Big changes have been made to the Longwell Museum at Crowder College’s Neosho campus in the past museum copy

“With the generous donation from Judy Haas Smith, we were able to give the museum the improvements it needed to provide a more professional space,” said Casey Smith, director of art and design for the Longwell Museum.

The museum remodeling project began Sept. 14 and was finished Oct. 8, and included adding movable walls and pedestals. The “new” museum was officially unveiled to the public during Judy Smith’s book-signing ceremony for her recent novel about Daniel Longwell and his wife, “Larger than LIFE.”

“We had 18 pedestals before and they added 64 more, and they also built 16 movable sheetrock walls,” said Smith.

The interesting thing about the walls is that due to their height, they had to built inside the museum and they cannot leave the museum.

“We can only use them in the museum but since they are moveable, we can move them to any arrangement we want depending on the show we are presenting,” said Smith. lady at museum copy

Before the remodel, the museum used gray canvas panels and the few pedestals it had. Students also couldn’t hang any heavy artwork on the panels because they wouldn’t hold.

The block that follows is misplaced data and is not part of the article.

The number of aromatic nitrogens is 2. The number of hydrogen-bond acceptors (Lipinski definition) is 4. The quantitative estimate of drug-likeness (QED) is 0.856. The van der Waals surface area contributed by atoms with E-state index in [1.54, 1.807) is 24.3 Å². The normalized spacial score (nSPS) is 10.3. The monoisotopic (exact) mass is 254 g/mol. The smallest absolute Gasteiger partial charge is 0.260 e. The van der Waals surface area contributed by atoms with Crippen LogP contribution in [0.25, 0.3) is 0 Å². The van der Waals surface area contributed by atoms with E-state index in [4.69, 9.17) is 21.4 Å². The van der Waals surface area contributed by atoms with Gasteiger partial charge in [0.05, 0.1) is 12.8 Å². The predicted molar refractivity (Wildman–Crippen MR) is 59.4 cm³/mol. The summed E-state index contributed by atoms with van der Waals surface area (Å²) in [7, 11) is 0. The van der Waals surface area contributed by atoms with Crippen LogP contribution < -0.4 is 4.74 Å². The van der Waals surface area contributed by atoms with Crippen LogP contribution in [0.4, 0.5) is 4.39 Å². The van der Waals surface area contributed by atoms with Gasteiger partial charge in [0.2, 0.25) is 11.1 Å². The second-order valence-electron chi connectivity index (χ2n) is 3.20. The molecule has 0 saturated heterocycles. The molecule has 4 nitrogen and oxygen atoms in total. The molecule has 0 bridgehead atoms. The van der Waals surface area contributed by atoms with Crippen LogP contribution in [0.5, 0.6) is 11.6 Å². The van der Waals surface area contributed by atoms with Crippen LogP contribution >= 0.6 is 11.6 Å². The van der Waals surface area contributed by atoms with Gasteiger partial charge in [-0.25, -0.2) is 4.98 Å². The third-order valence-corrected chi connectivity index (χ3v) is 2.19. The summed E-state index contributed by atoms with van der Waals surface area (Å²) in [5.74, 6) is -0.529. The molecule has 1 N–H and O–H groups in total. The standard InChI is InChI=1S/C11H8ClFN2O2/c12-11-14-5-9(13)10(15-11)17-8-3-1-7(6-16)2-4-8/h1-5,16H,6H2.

“We aren’t sure if we will keep the panels, we may be able to use them for other projects,” said Smith.

The Longwell Museum is currently used for teaching purposes as well as art shows for students and the community.

“Students learn how to set the lights themselves and with the new walls they can professionally set up their own space for the shows,” said Smith.

“We now have the ability to show almost any artwork with the remodel.”

The museum on average rotates nine different shows each year. Two are shows that Crowder puts on, one is the annual Festival of Wreaths, and three are area high school art shows. number three copy

“I think now we will get artists to consider this space when before they wouldn’t,” said Smith.

Crowder does not charge to use the museum and gets plenty of use from the school and community.

“It’s so flexible now and it’s amazing. When you walk in it’s like you’re in a space that you’ve never been before,” said Smith.

“I have had several people that have said that they are very impressed with the space and I hope everyone gets the chance to come check it out. We are very grateful to Judy Haas Smith and her donation to make all this possible.”


Leave a Reply

Your email address will not be published. Required fields are marked *